You've gone through the hard work of becoming a licensed practical nurse and providing high-quality care to the people of Alaska. Your education in this area may also help you jump into the next stage of your nursing career. As a registered nurse in this state, you may be able to provide a greater variety of services and require less supervision.
Completing your Associate's or Bachelor's degree and becoming a registered nurse may have a positive effect on your career. The Juneau Empire notes that Alaska's hospitals have been working hard to retain registered nurses, due to the growing shortage. Find out more about LPN to RN programs in Alaska as Alaska's health care needs continue to grow.
Why Should I Enter an LPN to RN Program in Alaska?
With greater education often comes greater income potential. Combine that with your valuable experience as a licensed practical nurse, and you may have huge head start when it comes to establishing yourself as a registered nurse.
Consider the difference in salaries for LPNs and RNs. O*Net reports that the average salary for a licensed practical nurse in Alaska is $54,200 per year. On the flip side, registered nurses in Alaska earn an average salary of $85,500 per year (O*Net, 2014).
A higher level of education may also allow you to contribute more to serious health issues in Alaska. For example, the experience you get in an RN program may help you address the fact that Alaska is number one in brain injuries.
Curriculum of LPN to BSN Programs in Alaska
Completing a registered nursing degree should be much easier for you as an LPN than for a new student. Since you already have the core nursing skills memorized, and perhaps even perfected due to your years of experience, you can quickly move on to general education courses and advanced nursing classes.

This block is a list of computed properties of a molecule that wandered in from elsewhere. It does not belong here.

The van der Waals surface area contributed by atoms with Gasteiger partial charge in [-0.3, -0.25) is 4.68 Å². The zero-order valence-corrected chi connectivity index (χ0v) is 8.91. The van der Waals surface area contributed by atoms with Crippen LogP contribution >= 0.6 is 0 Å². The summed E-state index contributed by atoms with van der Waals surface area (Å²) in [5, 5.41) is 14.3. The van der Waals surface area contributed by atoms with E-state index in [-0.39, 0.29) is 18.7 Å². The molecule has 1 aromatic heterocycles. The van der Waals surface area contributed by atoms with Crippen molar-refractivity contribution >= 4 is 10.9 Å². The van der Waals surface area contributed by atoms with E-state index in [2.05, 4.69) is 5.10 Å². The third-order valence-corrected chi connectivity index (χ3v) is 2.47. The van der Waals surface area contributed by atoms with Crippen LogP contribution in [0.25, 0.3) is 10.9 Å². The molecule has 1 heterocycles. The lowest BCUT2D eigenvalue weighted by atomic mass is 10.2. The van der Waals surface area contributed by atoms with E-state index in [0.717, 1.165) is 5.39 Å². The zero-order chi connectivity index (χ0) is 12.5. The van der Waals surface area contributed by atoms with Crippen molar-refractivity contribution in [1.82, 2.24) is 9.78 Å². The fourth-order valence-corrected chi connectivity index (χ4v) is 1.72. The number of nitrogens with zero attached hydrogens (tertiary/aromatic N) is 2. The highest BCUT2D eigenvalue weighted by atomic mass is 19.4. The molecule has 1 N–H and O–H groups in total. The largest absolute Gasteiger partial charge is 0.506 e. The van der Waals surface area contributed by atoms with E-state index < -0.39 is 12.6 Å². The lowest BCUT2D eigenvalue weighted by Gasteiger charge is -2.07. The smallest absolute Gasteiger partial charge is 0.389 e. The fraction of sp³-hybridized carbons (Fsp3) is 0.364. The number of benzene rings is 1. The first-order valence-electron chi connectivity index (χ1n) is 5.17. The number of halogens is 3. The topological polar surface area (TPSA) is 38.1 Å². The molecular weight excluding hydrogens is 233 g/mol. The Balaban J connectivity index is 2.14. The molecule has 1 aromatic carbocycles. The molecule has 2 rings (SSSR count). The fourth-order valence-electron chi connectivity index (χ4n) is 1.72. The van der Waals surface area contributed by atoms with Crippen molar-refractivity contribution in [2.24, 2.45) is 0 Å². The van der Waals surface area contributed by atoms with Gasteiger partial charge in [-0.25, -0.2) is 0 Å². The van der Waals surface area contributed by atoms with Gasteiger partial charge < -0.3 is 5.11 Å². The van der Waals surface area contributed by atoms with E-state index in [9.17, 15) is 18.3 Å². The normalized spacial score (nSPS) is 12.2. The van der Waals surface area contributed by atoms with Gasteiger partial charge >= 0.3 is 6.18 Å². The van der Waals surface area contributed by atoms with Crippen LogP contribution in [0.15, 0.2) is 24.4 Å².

If you plan on earning your Associate's degree, you may need to earn between 30 and 40 credits. This generally takes about two years. If you want to find out more about Bachelor's-level Alaska LPN to RN programs, you will likely need to complete about 90 credits.
The nursing courses you take at this level should expand your clinical experience and expand your scope of practice to a greater variety of nursing specialties and areas of study. In your curriculum, you may find courses like Psychiatric Nursing, Maternal/Newborn Nursing, Human Development Across the Lifespan, and Dimensions of Professional Nursing.
As a working LPN, you may keep working part-time or full-time through your education. This may help you keep your skills up-to-date for the NCLEX-RN. Upon completing your degree, you can register for this exam. Passing this exam allows you to become a registered nurse in the state of Alaska.
Make sure to use your professional connections to explore financial aid opportunities. One popular local resource is the Alaska Nurses Association, which funds scholarships for LPN to RN Alaska students.
Take your nursing career to the next level. Look at the list of schools below to learn about the LPN to RN programs Alaska has to offer.